The Scholastics on property rights and emergencies

Apropos of our earlier discussion on the Spanish Scholastics and Rights in an Emergency, the Mises Institute has another serendipitous post on the original economists' views on what happens when property rights and extreme need intersect:

A common question put to advocates of private property is some variation of the "emergency" situation, in which someone's life or liberty seems to hang on violating property rights. A typically contrived example is this: You accidentally fall off a high building but catch a hold of someone's flag pole. . . . Can they require you to let go of their private property? The point of such questions usually seems to be to use an edge case to throw the whole principle of private property into doubt. In a section new to this edition of Chafuen's book, Chafuen summarizes the Scholastic principle of "extreme need" that addresses these kinds of cases.

Distinguishing between ownership (dominium) and use, the Scholastics argued that, "Even in case of necessity, when individual property might be lawfully seized?in the name of another's hunger or of the common good?yet the owner's right to property remained and endured." (p. 42) Is this a meaningless distinction? Not at all. Though a person in extreme need might ethically make use of someone else's property they ought not to simply steal it. Martin de Azpilcueta wrote that he "who takes something in extreme need, is obliged to make restitution when he has a chance; independently if he has goods in another place or not, and even if he had or had not consumed the goods." (p. 44)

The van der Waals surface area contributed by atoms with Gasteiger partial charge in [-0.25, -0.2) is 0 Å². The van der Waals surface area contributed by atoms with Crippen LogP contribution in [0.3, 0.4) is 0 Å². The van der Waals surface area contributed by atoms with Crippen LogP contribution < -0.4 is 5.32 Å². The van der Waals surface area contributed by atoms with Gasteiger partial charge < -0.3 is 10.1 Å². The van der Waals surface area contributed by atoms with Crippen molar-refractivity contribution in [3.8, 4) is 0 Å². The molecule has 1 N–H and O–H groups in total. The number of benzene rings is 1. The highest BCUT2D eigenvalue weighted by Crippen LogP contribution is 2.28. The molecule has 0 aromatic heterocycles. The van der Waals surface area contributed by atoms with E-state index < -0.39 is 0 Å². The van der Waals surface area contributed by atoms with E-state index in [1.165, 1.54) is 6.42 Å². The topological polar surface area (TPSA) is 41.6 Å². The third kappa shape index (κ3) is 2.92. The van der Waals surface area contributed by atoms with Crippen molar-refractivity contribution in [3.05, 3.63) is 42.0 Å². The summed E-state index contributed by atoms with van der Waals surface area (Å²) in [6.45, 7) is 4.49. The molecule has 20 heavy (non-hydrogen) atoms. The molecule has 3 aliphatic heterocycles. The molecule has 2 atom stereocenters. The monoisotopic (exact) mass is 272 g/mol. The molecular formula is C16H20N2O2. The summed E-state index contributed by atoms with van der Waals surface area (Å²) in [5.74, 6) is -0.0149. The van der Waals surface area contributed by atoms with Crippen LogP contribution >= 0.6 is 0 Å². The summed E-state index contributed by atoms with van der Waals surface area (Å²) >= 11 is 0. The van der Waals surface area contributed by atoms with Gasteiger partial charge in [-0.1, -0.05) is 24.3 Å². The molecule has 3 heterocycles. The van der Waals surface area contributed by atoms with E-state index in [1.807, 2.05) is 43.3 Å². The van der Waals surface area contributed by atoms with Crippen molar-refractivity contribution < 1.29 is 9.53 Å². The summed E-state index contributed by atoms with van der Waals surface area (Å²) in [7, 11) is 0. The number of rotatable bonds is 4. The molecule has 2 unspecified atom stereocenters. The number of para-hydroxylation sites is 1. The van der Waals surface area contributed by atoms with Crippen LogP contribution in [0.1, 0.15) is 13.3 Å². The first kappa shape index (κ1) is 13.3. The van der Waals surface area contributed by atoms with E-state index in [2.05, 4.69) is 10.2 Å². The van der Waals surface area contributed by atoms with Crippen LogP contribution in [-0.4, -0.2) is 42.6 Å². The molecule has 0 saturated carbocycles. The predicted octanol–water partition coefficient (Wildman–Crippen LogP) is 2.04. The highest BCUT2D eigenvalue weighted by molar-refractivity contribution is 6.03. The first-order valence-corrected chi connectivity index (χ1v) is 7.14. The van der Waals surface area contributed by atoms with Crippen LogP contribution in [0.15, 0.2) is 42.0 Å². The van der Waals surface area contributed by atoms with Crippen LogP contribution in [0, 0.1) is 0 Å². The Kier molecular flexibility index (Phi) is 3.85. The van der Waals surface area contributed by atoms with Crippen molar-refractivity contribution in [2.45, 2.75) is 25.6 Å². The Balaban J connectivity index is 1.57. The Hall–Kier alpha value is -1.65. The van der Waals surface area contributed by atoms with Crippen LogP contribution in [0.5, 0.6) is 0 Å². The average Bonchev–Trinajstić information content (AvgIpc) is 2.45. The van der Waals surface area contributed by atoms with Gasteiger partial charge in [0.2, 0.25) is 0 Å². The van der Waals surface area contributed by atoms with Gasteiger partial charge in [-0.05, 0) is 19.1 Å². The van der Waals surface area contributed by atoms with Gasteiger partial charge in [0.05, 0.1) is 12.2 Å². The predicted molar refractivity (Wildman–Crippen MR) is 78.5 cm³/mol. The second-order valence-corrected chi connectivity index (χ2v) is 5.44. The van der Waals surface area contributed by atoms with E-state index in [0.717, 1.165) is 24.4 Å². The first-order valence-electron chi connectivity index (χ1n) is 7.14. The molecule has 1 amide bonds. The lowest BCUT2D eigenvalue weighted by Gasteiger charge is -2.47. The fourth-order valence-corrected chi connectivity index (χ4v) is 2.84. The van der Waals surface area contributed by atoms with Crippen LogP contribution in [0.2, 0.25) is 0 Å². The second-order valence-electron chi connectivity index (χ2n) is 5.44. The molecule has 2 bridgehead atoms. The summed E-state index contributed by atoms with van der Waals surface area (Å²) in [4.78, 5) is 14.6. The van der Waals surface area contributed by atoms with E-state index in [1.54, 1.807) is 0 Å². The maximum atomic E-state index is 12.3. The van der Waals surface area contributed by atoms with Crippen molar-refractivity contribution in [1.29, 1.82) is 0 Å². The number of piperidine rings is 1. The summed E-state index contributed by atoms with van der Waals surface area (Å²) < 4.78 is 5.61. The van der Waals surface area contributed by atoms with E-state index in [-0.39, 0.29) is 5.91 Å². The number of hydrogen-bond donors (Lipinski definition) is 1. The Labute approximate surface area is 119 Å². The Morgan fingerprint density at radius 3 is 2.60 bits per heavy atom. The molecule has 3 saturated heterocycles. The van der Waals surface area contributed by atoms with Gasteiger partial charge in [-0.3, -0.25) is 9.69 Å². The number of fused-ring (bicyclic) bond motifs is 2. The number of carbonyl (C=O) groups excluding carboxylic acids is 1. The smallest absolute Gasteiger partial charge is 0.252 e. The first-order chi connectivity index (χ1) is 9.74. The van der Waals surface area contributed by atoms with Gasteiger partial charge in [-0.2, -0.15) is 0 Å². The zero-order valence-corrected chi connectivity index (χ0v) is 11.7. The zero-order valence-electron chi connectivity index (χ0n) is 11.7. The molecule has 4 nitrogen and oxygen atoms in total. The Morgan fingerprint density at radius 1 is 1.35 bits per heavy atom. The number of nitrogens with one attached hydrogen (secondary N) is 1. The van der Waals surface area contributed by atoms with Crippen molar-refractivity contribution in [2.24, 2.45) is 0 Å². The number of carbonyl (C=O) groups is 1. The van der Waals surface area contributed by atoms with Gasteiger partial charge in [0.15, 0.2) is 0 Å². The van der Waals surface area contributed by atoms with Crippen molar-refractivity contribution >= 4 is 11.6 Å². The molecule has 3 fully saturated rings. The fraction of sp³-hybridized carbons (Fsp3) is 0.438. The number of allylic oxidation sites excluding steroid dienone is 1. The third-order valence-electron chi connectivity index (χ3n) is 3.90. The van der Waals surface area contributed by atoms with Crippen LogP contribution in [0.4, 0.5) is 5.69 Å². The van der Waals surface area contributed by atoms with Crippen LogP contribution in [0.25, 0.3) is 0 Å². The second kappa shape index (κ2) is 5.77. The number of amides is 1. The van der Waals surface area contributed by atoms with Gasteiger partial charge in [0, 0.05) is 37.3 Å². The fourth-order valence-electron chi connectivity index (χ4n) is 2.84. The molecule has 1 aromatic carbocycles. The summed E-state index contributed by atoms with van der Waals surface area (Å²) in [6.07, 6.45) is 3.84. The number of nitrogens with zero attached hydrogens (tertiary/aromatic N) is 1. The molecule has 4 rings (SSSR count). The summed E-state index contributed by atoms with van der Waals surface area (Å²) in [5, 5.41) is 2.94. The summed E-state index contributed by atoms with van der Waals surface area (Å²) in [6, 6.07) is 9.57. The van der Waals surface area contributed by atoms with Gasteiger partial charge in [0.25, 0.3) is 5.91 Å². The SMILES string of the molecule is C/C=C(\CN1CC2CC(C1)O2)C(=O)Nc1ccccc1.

This approach sounds eminently reasonable, in that it doesn't require the declaration of any 'state of emergency' by a central source (which Jonathan was rightly skeptical of, given the terrible acts Indira Gandhi committed under such a declaration), but rather more of a common law type conception of what would constitute 'extreme need' (with the option to sue to settle disputed claims). In either case, the needy would still owe restitution to the property owner for the use.

Sounds about right.

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Martin de Azpilcueta wrote

Martin de Azpilcueta wrote that he "who takes something in extreme need, is obliged to make restitution when he has a chance; independently if he has goods in another place or not, and even if he had or had not consumed the goods."

I would add the additional condition that the standard for restitution should be that the victim is marginally glad that the violation of property rights occurred. Of course this is subjective, but that should be the standard for the ruling for any common law court.

OK. What about the situation

OK. What about the situation in which the manner in which the property is used is itself a danger to the community? Suppose one refuses to allow limited burining of the tinder underbrush on one's property, thus permitting the buildup of sufficient fuel to create a "crown fire." Such a situation would endanger rigthts in surrounding properties. What then? Is compensation required when a property owner is forced to allow small, "preventative" fires?

Is compensation required

Is compensation required when a property owner is forced to allow small, "preventative" fires?

I wouldn't think so. In that situation, the property owner is threatening the property rights of his neighbors, and thus common law would (hopefully) require him to remove that threat. I don't see how he would be owed compensation.